"We [indigenous people] have been in uniform now, for, golly!, since before Federation. Now, you wonder why we serve. I ask myself that question. In my case I joined [at 15] because I wanted a job, because I wanted to see the world, I wanted to do things. But what went through the heads of [indigenous] people in 1914? I mean, you're not a citizen of your own country. You've really got no rights. And yet you fly to the colours! Why?
"One of my jobs at the War Memorial is to research the over 1000 Aboriginal people who joined up in the First World War ... and out of that 1000, over 100 were killed. That's a big percentage. And of that 1000 some 22 or 23 won awards for bravery, including two winners of the DCM (the poor man's VC). As a people we punch well above out weight.
"But why did they join? The wages for a start. Six shillings a day was good money, especially when you consider the average British soldier got six shillings a week. So for us it was probably a chance to send money home as well.
"But there was also the possibility that after the war when you came back home you'd be looked upon as something different, that people might [at last] look upon your race of people differently."
Oakley told us, to the soft accompaniment of our virtuoso magpie, that in the Great War records of indigenous people he finds a great determination to enlist, against all the odds (some medical officers knocked them back because they suffered the "affliction" of being Aboriginal) with some men trying again and again and even going interstate to try to clear more sympathetic hurdles.
"And you wonder why the hell would they do that? After all some of them are nearly traditional or they're one generation away from being traditional. They've been disenfranchised. But they're warriors. They want to serve. They want to prove themselves. And prove themselves they did ... We [indigenous people] have been in this game [wearing the nation's uniforms] a long time. We've served this country honourably and nobly, though the country hasn't served us honourably and nobly at every stage. But it's changing."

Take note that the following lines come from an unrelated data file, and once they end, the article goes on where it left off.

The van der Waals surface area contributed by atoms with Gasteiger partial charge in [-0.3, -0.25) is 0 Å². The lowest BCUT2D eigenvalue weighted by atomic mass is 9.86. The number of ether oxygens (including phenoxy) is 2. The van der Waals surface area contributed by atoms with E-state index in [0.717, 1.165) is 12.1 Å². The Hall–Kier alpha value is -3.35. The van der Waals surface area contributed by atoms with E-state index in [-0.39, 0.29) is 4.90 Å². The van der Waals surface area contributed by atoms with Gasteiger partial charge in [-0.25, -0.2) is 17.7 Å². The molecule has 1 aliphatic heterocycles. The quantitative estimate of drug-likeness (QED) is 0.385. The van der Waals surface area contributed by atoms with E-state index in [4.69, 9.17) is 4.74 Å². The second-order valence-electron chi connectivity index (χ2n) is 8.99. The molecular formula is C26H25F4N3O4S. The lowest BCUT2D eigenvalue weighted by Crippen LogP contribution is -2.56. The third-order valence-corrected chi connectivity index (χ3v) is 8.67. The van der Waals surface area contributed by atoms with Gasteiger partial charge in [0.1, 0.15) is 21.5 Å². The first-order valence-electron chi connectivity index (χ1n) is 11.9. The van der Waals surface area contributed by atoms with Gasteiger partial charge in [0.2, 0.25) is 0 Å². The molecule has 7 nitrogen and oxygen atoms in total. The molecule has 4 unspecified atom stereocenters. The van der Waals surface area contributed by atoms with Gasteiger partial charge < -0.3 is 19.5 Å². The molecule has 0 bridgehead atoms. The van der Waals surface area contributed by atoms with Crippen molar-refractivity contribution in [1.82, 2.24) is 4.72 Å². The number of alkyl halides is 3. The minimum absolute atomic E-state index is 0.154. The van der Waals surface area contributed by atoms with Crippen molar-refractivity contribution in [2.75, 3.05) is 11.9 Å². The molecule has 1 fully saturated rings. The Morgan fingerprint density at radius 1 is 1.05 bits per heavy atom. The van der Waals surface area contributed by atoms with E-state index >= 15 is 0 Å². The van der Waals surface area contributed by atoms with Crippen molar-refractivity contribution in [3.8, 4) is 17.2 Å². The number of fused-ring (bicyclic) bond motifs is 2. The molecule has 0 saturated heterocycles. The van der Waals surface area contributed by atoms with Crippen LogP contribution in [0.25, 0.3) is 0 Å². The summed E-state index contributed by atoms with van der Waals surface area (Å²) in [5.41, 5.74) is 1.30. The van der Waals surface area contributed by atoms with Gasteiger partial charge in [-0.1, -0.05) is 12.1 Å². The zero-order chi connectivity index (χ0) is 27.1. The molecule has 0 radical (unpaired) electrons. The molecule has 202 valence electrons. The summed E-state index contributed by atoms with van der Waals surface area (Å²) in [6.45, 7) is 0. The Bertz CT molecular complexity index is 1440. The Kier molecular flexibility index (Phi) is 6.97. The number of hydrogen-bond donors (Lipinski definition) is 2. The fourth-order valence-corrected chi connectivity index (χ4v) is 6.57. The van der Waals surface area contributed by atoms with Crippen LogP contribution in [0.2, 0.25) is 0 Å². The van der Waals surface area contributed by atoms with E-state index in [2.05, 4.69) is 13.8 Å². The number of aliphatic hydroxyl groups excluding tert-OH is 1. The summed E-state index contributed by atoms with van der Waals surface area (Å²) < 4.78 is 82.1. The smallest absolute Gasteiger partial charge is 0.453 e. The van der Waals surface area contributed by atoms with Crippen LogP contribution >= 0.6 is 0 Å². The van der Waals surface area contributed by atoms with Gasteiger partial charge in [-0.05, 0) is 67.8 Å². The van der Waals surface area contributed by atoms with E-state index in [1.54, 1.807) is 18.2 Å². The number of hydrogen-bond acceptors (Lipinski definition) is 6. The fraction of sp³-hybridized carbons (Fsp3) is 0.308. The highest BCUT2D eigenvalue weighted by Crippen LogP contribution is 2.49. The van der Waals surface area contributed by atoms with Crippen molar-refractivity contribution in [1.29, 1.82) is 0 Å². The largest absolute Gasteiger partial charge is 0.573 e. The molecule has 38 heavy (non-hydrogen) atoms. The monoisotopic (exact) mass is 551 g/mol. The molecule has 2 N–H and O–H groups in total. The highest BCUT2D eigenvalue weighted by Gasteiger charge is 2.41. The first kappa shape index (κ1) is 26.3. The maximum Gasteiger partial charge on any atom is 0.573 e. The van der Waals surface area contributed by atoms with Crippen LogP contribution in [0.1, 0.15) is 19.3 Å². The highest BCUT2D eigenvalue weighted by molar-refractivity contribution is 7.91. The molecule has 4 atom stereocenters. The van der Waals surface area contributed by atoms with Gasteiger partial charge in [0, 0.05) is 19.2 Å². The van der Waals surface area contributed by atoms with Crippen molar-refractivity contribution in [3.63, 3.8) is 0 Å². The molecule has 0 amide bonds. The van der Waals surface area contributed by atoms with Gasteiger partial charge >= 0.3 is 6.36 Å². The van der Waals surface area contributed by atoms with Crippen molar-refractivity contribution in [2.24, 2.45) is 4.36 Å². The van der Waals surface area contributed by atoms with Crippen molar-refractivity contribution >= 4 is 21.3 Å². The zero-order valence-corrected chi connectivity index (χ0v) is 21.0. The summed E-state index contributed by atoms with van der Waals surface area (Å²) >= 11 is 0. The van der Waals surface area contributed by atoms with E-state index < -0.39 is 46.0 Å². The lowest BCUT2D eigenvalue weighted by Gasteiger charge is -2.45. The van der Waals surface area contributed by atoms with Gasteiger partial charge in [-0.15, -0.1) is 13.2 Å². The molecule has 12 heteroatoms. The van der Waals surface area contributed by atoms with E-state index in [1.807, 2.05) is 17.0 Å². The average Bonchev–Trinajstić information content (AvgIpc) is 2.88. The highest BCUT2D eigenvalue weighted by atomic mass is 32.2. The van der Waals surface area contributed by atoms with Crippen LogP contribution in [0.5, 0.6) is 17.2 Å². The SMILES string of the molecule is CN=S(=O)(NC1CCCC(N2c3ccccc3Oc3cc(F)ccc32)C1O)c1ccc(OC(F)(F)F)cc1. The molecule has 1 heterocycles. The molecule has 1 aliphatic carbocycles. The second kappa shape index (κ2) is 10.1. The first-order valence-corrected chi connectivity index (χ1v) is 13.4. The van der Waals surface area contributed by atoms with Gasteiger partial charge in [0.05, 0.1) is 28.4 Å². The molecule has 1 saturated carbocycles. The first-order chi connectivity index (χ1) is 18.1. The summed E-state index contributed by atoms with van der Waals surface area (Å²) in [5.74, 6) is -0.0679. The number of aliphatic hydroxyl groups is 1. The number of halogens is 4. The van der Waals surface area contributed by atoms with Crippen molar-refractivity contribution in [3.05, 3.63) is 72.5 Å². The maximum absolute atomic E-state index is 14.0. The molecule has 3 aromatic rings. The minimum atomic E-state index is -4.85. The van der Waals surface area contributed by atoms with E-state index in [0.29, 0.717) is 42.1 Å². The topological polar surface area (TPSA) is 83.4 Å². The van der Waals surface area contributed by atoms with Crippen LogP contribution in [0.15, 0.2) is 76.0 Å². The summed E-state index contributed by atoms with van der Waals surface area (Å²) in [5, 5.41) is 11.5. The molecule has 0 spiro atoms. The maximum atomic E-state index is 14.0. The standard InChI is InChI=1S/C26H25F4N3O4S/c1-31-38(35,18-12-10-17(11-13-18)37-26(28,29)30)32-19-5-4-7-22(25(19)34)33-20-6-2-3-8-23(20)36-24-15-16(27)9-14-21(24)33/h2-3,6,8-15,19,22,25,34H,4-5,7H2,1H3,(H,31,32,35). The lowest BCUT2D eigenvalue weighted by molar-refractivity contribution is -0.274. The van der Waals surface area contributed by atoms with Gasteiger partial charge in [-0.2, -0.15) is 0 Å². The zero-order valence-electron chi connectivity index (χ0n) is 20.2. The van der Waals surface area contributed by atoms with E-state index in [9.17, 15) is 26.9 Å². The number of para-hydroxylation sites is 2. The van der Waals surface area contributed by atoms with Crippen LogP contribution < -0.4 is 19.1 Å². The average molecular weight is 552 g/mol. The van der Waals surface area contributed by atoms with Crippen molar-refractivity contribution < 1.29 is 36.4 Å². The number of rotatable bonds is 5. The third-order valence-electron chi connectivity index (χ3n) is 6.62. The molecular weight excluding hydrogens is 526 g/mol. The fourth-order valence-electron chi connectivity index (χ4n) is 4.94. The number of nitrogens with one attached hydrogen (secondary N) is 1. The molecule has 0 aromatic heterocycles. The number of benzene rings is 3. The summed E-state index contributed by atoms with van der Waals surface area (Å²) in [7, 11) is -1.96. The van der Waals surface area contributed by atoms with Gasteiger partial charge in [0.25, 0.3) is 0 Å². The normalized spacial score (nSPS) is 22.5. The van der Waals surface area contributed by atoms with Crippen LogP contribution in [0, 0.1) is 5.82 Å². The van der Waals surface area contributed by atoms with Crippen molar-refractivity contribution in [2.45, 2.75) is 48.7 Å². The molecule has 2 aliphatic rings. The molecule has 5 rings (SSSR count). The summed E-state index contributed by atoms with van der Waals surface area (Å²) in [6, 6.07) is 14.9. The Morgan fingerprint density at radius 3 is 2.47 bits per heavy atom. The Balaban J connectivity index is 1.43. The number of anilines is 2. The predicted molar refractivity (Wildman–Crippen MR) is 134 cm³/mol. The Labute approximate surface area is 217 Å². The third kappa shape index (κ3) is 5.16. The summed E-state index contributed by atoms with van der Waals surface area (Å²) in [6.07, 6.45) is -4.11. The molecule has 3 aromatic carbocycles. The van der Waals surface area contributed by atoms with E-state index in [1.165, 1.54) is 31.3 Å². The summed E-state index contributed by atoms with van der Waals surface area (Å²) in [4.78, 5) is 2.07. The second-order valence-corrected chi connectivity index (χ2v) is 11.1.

He said that the ADF had changed considerably, too, and that he was proud, now, of the way the ADF looked at its indigenous men and women; and that with that he'd stop because he knew we were all freezing and needed to get on with things.
The things got on with included the laying of wreaths and poppies at the ceremonial stones with people coming and going to the soulful yodellings of the didgeridoo. The bright red poppies contrasted beautifully with the grey/green lichen of the rocks. One young woman placed among the wreaths a framed portrait of a touchingly boyish-looking young man in uniform.
There were no hymns and prayers and the God so much involved and invoked in the Dawn Service was not bothered at all in this ceremony. But Dave Arden sang, to his guitar accompaniment, a hymn-like song Freedom Called he'd co-written with the famous Paul Kelly.
And Garth O'Connell recited, as if it were scripture, the passionate WW2 poem The Coloured Digger that a non-Aboriginal servicemen wrote to honour an Aboriginal soldier he knew in New Guinea. It's feisty sentiments rang in our chilly little glade, and included:
He'd heard us talk democracy, They preach it to his face,
Yet knows that in our Federal House there's no-one of his race.
He feels we push his kinsmen out, where cities do not reach,
And Parliament has yet to hear the Abo's maiden speech.
After our heartfelt "We will remember them," the one minute's silence was especially deep and profound up there on Mount Ainslie's bushy slopes although our very own raven did mutter to himself a little during it.